I did not know there were bolts in the drop down section of floor.  They too only would spin and the nuts were stuck.  This time I moved the trailer to my concrete in next to my shop so I would be more comfortable while I used an air cut off tool to remove the nuts.




The wheel wells were installed first and a flange was under the floor plywood and stapled. I could not reach the staples all the way around.  So, I used the skill saw to cut them out.  I will get the staples out of the wheel wells later.






I used a jack to help lift the floor until the drop down section could be supported by some old boards.  Then my wife and I moved the floor to the rear and off the trailer frame.




The trailer jack needed to be repaired to allow me to better manage the trailer frame. The old jack was worn out and would slip down the lift screw.  I bought a new jack at Tractor Supply.  However, the new jack was 2-1/4" outside diameter and the original jack was only 1-3/4" outside diameter.


I looked to see if I could find one online that might fit, but could not.  The only choice I had was to modify the trailer, or to rebuild the old jack.  I removed the screw and nut from the new jack and modified it to install in the old jack.  




The original screw nut was held in place by crimping the center tube.  The new one was also crimped.






I was able to make some strategic cuts to remove the new screw nut.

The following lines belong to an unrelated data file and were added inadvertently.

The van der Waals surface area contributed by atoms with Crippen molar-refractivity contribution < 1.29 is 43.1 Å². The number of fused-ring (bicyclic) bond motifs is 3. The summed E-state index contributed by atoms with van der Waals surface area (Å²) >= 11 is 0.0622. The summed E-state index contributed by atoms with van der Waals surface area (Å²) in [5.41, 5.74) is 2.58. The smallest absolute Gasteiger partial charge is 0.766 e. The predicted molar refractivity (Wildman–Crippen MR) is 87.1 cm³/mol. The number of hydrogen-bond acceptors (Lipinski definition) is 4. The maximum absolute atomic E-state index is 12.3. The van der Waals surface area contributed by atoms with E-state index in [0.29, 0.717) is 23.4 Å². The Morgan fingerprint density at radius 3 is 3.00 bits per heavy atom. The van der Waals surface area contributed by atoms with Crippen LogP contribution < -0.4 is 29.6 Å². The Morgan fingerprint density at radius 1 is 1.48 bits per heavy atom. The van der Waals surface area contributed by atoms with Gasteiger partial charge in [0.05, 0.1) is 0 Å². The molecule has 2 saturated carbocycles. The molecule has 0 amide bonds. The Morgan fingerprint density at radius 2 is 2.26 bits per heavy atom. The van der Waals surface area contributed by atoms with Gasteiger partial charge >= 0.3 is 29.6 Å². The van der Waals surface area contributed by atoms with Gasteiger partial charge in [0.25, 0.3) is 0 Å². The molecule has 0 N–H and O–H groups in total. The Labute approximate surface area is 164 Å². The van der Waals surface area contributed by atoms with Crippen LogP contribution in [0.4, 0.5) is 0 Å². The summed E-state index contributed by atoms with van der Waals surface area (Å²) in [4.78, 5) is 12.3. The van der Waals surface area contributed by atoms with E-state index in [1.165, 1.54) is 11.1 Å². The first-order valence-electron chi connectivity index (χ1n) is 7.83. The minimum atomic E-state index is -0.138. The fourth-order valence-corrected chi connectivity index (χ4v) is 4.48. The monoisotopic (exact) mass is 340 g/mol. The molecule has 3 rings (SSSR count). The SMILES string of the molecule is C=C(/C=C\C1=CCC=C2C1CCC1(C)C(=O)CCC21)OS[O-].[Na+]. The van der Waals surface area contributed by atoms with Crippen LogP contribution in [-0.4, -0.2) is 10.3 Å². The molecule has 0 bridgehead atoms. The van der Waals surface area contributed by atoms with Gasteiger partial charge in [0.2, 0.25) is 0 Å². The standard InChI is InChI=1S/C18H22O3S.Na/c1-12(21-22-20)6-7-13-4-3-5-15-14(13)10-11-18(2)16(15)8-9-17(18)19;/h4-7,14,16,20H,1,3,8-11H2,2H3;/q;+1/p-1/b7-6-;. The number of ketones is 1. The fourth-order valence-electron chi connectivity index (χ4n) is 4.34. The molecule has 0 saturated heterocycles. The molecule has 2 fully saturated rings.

I measured the foot end of the original center tube and turned the new screw nut down on my mini-lathe to fit.








I used heat and a chisel to remove the old screw nut from the tube and drove the nut out with a piece of conduit.





Then I ground a slot into the side of the new screw nut to fit the old center tube with the cut off tool.




The fit was tight, so I heated the old tube and hammered the new nut into place.






I tried to stake the nut in, but was not having much luck.  I just used a few small welds to hold it in place.  I also cleaned up the tube.  Now it is ready  for painting.




It is painted and ready to install. 




First I installed the foot from the jack I had purchased.  I wanted to use a wheel and remembered I had one tucked away.  It will be much easier to move around by hand with the wheel.






Now I can begin repairs.  The trailer frame mechanics will definitely be first.